The plan and outcome went as follows:
Day 1: 7-hr drive to Bend, set up shop at guest house, jump in 5-mile prologue time trial. The dry washboard was a wake up call compared to the damp dirt of Bellingham, and the car legs were good enough for 5th.
Day 2: 70-mile loop through the dusty sage and pine near the Newberry National Volcanic Monument, clean up for a cargo bike ride an afternoon picnic at Drake Park. An early morning gave way to a blistering pace across the sage land, zipping around in the lead group and 3rd on the day.
Day 3: 67-mile loop outside of Sisters, OR at the foothills of the Twin Sisters and Mt. Jefferson, load up for a visit to great grandmother’s house. A good start was thwarted by drawing the short straw in the rocky road pace line and popping my tire. After fixing, and despite a few KOMs during the chase, I was unable to make it back to the lead group, and rolled in for 10th.
Day 4: travel home, admire faint tan lines, tally our lessons learned
Family + bike racing works as long as everyone can accept that only about 80% of their needs can be met. For those too young to accept, the others must work an extra 20% harder to keep the wheels on the wagon 😉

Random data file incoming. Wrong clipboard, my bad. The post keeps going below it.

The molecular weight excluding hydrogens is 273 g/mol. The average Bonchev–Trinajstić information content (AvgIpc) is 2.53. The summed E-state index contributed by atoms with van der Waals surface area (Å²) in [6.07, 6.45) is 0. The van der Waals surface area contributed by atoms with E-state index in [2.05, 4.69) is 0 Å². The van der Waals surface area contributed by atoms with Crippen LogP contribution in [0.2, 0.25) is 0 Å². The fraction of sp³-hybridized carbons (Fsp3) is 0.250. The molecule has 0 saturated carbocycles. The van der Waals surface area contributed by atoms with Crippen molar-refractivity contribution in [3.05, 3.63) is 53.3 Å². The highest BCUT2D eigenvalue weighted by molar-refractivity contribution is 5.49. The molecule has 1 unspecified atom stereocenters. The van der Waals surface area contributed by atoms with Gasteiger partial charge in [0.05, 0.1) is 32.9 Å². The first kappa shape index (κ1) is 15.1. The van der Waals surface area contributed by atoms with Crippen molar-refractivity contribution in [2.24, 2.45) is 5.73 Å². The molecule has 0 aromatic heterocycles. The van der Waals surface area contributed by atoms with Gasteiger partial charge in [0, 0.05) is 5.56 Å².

To whomever is racing, the fitness required isn’t just about the racing, but also about the post-race activities. You’ve got to have fuel left in the tank to be useful!
Again, to whomever is racing, make the effort count! Any time wasted on course is time lost with family!
Jeff grew up in Tucson, AZ, riding afternoons away with friends on dirt pump tracks they built themselves. The bikes are now bigger and days are longer but Jeff and his buddies are still just having fun riding bikes.
When my last aluminum bike cracked back in June I decided I was ready for a change. I wanted something more fun than it was fast, comfortable for long days on the AZT, and sexy enough to keep forever. Something one-of-a-kind. I went to Nate at Blue Dog Bikes and said: “I wanna build a Honzo ST.” He looked at me and said “Cool man.
This is the finished product! I couldn’t be happier! This thing chews up singletrack, looks good and just downright makes me happy! I think of this bike as my forever bike.
WTB Asym i35s are laced to the Orange Hope Pro4 hubs. The stock 780mm Kona handlebar is clamped to a 70mm Kona stem. The bike is then doused with orange! There’s an orange Hope headset, Orange Hope floating disc 180mm rotors, and matching orange Hope Tech3 E4 brakes.
The 11spd drivetrain is Shimano XT Front and rear, with a Wolf Tooth 32T Powertrac chainring and a 10-42 SRAM cassette. As far as suspension goes the Honzo ST is rocking RockShox Pike RCT3 120mm DebonAir up front and then an e*thirteen TRS+ 170mm dropper outback. The whole build rolls on a Maxxis Minion DHF 29×2.5 up front and out back you’ll find a Maxxis Aggressor 29×2.5.
This bike chews up the Southern Arizona chunk. I couldn’t be happier. It was worth the wait!